Your communications to the Count de Moustier, whatever they may have been, cannot have done injury to my endeavors here to open the W. Indies to us. On this head the ministers are invincibly mute, tho' I have often tried to draw them into the subject. I have therefore found it necessary to let it lie till war or other circumstance may force it on. Whenever they are in war with England, they must open the islands to us, and perhaps during that war they may see some price which might make them agree to keep them always open. In the meantime I have laid my shoulder to the opening the markets of this country to our produce, and rendering it's transportation a nursery for our seamen. A maritime force is the only one by which we can act on Europe. Our navigation law (if it be wise to have any) should be the reverse of that of England. Instead of confining importations to home-bottoms or those of the producing nations, I think we should confine exportations to home bottoms or to those of nations having treaties with us. Our exportations are heavy, and would nourish a great force of our own, or be a tempting price to the nation to whom we should offer a participation of it in exchange for free access to all their possessions. This is an object to which our government alone is adequate in the gross, but I have ventured to pursue it, here, so far as the consumption of productions by this country extends. Thus in our arrangements relative to tobacco, none can be received here but in French or American bottoms. This is emploiment for nearly 2000 seamen, and puts nearly that number of British out of employ. By the Arret of Dec, 1787, it was provided that our whale oils should not be received here but in French or American bottoms, and by later regulations all oils but those of France and America are excluded. This will put 100 English whale vessels immediately out of employ, and 150. ere long; and call so many of French & American into service. We have had 6000 seamen formerly in this business, the whole of whom we have been likely to lose. The consumption of rice is growing fast in this country, and that of Carolina gaining ground on every other kind. I am of opinion the whole of the Carolina rice can be consumed here. It's transportation employs 2500 sailors, almost all of them English at present; the rice being deposited at Cowes & brought from thence here. It would be dangerous to confine this transportation to French & American bottoms the ensuing year, because they will be much engrossed by the transportation of wheat & flour hither, and the crop of rice might lie on hand for want of vessels; but I see no objections to the extensions of our principle to this article also, beginning with the year 1790…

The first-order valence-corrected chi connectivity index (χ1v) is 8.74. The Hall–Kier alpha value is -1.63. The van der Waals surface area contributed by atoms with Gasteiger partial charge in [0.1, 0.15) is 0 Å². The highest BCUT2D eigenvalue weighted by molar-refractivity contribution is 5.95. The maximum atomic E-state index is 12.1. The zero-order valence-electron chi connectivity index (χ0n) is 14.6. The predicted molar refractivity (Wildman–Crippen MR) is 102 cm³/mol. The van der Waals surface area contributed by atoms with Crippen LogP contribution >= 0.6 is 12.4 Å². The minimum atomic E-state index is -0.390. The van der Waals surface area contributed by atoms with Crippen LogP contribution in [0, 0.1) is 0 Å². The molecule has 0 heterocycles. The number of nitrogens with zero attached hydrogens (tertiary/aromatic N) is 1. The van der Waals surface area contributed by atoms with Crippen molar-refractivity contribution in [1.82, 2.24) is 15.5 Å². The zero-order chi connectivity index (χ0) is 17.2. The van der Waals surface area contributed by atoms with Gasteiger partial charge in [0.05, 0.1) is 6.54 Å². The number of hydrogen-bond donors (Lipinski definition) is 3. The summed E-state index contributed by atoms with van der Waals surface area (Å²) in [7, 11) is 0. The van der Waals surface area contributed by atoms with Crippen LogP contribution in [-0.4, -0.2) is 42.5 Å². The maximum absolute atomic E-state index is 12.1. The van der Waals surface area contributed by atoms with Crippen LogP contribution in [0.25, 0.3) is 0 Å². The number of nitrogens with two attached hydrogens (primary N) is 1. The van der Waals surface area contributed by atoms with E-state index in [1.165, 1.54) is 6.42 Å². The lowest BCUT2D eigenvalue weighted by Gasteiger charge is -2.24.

You know doubtless of the death of the Marquise de Chastellux. The Marquis de La Fayette is out of favor with the court, but high in favor with the nation. I once feared for his personal liberty, but I hope he is on safe ground at present. On the subject of the whale fishery I inclose you some observations I drew up for the ministry here, in order to obtain a correction of their Arret of Sepr last, whereby they had involved our oils with the English in a general exclusion from their ports. They will accordingly correct this, so that our oils will participate with theirs in the monopoly of their markets. There are several things incidentally introduced which do not seem pertinent to the general question. They were rendered necessary by particular circumstances the explanation of which would add to a letter already too long. I will trespass no further then than to assure you of the sentiments of sincere attachment and respect with which I have the honor to be your Excellency's most obedt. humble servant.

P.S. The observations inclosed, tho' printed, have been put into confidential hands only.